Wednesday, March 13, 2013
The Burning Air by Erin Kelly
My rating: 4 of 5 stars
Normally I would not read, much less agree to review a thriller. The genre as a whole has held little interest for me in the past. However, after reading the book synopsis of The Burning Air by Erin Kelly I immediately agreed to read and review the book. The synopsis promised heart stopping plot twists and deep dives into the human psyche… I was not disappointed.
Very simply the novel is about a family of privilege whom unknowingly destroy the mental health of a child with very little in his life. He comes back into their lives as an adult with a plot for revenge that will shake the entire family’s belief system. That being said the novel is actually very complicated with many twists and turns. The novel is centered around the MacBride family and divided into five section with a different narrator for each section. This structure in itself is a feat that many writers cannot successfully pull off. Often times the voices while labeled to be different all sound the same. In Kelly’s book each voice is unique and sometimes androgynous (Darcy’s section for example).
The novel begins with a confession. Lydia MacBride feels the need to vent her long held secret to her journal while on her deathbed. Her secret changed many people’s lives and it was all in the name of revenge. The first three pages taunt us with a nail biting build up to the one horrible thing Lydia, a moral compass for the MacBridge family, did in her life. We are left hanging and not allowed to read the words because of her death.
Immediately we are given a new narrator, Sophie, whom does not know about the event that lead Lydia to write her confession. While with Sophie we get much of the MacBride family history as we stroll back through memory lane with her at Far Barn where the entire family gathered to scattered Lydia’s ashes. As the family enjoys a night out together Edie, Sophie newly born girl, is left with Felix’s girlfriend Kerry. When they return the little girl and the mysterious Kerry are missing. In a desperate attempt to find any clues about the whereabouts of her daughter Sophie searches through Kerry’s bag only to find a name from the MacBride family past that make her insides drop.
Just as we find out that Kerry may have a connection to long held family enemy we are transported back in time to meet Darcy, the child whose life was stolen by the MacBrides. This section was my favorite section of the book. It held many surprises for me and by the end of it I was tense with anticipation about what was in store for the MacBride family at Far Barn in the present. There is much here that if I were to tell you now might spoil the ending for you so let me just say this, read this book because of section and you will thank me latter.
The last two sections of the book are from the viewpoint of Rowan the patriarch of the MacBride clan and Kerry the stranger to the family whom disappears with Edie. These last two sections while still thrilling are somewhat disappointing for me. Rowan is our narrator through the climax of the novel and, for me, is a bit too weak to carry this great responsibility for the reader. He misses a lot of clues and slowly stumbles to the realization of what is happening. I am not sure whom I would have liked to take us through this portion of the story but I would have liked a stronger narrator.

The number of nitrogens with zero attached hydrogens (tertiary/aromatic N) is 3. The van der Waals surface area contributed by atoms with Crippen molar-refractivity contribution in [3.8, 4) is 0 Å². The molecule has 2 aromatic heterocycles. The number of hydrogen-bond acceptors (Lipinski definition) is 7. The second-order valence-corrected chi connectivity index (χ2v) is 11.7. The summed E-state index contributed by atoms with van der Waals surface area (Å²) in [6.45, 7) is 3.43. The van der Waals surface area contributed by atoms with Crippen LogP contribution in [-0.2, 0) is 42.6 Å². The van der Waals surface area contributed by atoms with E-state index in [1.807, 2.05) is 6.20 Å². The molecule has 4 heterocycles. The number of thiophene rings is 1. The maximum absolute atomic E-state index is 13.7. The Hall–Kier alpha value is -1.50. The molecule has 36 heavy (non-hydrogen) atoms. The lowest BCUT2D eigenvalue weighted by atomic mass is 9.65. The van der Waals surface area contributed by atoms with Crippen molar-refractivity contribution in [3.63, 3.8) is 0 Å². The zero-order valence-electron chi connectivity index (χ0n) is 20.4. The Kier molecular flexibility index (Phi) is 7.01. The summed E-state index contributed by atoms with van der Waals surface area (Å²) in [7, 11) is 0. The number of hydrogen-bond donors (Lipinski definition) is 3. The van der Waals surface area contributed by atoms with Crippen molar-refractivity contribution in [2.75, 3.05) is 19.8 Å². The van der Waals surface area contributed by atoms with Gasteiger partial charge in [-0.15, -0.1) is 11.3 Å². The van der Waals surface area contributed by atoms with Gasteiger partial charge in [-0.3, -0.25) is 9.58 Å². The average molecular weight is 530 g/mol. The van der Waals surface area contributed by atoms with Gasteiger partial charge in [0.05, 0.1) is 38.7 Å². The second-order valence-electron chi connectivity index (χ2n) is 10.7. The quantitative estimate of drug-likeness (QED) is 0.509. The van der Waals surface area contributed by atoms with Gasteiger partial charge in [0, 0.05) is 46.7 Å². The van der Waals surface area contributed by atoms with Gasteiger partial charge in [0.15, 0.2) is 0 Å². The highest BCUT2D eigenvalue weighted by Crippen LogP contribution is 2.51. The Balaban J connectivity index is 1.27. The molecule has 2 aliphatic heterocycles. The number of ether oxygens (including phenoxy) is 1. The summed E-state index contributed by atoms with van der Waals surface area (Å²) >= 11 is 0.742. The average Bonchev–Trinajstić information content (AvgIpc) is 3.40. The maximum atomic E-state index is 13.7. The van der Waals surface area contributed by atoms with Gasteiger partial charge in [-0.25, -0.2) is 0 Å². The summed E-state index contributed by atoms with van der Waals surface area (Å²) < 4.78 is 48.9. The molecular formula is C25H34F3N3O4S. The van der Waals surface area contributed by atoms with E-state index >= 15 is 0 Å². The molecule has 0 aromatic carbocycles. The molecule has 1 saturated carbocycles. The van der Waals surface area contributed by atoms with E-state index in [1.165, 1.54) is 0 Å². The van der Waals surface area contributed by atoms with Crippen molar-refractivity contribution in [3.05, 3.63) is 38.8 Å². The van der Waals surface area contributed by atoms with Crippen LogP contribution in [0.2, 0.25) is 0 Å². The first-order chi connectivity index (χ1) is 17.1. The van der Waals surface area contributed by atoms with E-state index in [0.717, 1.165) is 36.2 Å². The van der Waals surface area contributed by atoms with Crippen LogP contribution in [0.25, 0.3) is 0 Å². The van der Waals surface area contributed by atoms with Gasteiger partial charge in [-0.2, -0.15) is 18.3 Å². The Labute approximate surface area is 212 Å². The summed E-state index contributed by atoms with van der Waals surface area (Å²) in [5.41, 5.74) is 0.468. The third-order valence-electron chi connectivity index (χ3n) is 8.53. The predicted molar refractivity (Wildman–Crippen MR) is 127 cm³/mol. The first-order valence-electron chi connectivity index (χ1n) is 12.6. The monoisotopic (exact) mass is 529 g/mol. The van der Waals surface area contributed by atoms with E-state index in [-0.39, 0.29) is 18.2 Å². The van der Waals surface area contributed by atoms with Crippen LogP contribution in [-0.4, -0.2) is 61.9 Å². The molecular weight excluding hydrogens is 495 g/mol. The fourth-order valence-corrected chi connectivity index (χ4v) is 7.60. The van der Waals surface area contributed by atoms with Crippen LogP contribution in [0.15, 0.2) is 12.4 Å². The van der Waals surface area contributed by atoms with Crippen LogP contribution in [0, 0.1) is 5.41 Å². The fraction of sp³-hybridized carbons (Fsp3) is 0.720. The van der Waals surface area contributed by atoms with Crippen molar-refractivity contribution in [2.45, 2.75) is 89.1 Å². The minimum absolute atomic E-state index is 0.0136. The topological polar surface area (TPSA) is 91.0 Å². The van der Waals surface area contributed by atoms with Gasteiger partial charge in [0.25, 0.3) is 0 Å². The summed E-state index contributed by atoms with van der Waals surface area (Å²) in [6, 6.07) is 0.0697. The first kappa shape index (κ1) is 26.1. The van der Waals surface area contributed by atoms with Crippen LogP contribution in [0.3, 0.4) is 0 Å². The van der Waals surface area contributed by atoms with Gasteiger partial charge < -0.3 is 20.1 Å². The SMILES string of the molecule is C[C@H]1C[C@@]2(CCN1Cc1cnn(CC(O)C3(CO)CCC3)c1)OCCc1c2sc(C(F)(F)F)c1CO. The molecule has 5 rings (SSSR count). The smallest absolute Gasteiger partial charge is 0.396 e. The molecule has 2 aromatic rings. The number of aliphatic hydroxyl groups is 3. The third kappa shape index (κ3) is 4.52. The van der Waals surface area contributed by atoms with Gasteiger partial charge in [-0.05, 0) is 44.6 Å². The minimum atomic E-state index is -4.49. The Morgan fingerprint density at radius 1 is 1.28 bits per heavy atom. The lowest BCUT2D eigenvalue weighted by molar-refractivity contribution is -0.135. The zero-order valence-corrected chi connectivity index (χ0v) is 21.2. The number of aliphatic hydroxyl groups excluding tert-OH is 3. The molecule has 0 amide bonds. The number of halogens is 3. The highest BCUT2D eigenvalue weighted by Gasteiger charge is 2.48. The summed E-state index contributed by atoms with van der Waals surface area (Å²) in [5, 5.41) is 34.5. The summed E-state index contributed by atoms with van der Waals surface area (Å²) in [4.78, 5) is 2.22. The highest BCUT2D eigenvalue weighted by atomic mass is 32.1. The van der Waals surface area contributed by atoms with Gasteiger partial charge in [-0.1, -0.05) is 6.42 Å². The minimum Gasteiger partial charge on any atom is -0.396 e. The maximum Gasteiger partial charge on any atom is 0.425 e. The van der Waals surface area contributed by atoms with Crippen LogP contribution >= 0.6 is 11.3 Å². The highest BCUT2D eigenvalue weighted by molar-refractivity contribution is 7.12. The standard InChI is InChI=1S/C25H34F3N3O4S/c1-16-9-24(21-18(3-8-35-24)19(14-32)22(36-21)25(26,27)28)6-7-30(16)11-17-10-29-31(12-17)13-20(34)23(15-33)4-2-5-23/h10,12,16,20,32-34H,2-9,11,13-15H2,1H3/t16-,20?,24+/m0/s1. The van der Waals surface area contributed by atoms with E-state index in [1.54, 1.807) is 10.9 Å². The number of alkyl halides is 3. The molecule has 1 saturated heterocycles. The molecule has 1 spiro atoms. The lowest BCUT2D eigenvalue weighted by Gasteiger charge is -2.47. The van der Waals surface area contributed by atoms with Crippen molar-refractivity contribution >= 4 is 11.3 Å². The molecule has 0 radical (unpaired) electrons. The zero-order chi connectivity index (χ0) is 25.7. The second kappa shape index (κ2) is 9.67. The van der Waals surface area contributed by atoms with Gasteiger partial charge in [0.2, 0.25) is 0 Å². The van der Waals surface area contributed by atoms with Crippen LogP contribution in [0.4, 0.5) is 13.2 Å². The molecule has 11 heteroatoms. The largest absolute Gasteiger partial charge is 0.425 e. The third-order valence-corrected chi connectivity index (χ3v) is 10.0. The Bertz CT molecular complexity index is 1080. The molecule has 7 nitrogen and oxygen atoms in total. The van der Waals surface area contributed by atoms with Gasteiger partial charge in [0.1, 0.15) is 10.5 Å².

The last pages of the book we are with Kerry as she leaves the family after the main event (again HUGE spoiler if I tell you now) and discovers what Darcy had been longing to find for several years. She alone has the written confession of Lydia. Finally the reader is to discover her horrible dark secret. Even in the last pages of the novel we are still given surprises the confession had more in it than I thought at the beginning of the novel.
Overall this book was thrilling. An excellent read and I recommend it to anyone. The switch between narrators was well executed and the plot was strongly held onto even with all the twists and turns. My only complaints about the book were as mentioned, to take us through the climax I would really have liked a stronger narrator. Also, the confession aside, the ending was a bit of a let down. It sort of fizzled away at the end. The characters overall are wonderfully written to the point where even the “bad guys” you sort of hope will triumph. Wonderful book, I look forward to more from Erin Kelly.
“Sophie’s eye was drawn to a framed family snapshot, taken one summer when she was around seven and the others were babies: it was a thrown stone in the still pond of her grief, and she forced her gaze elsewhere.” (18)
“If this was a delusion, I was happy to nurture it. It is better travel hopefully than to arrive.” (102)
“This journal was a rambling interior of a fine but undisciplined mine, pages of unstructured emotion that, devoid of context, contrived to exclude the reader.” (111)
Note: I received this book from the publisher to review. In no way did it affect the content of this review.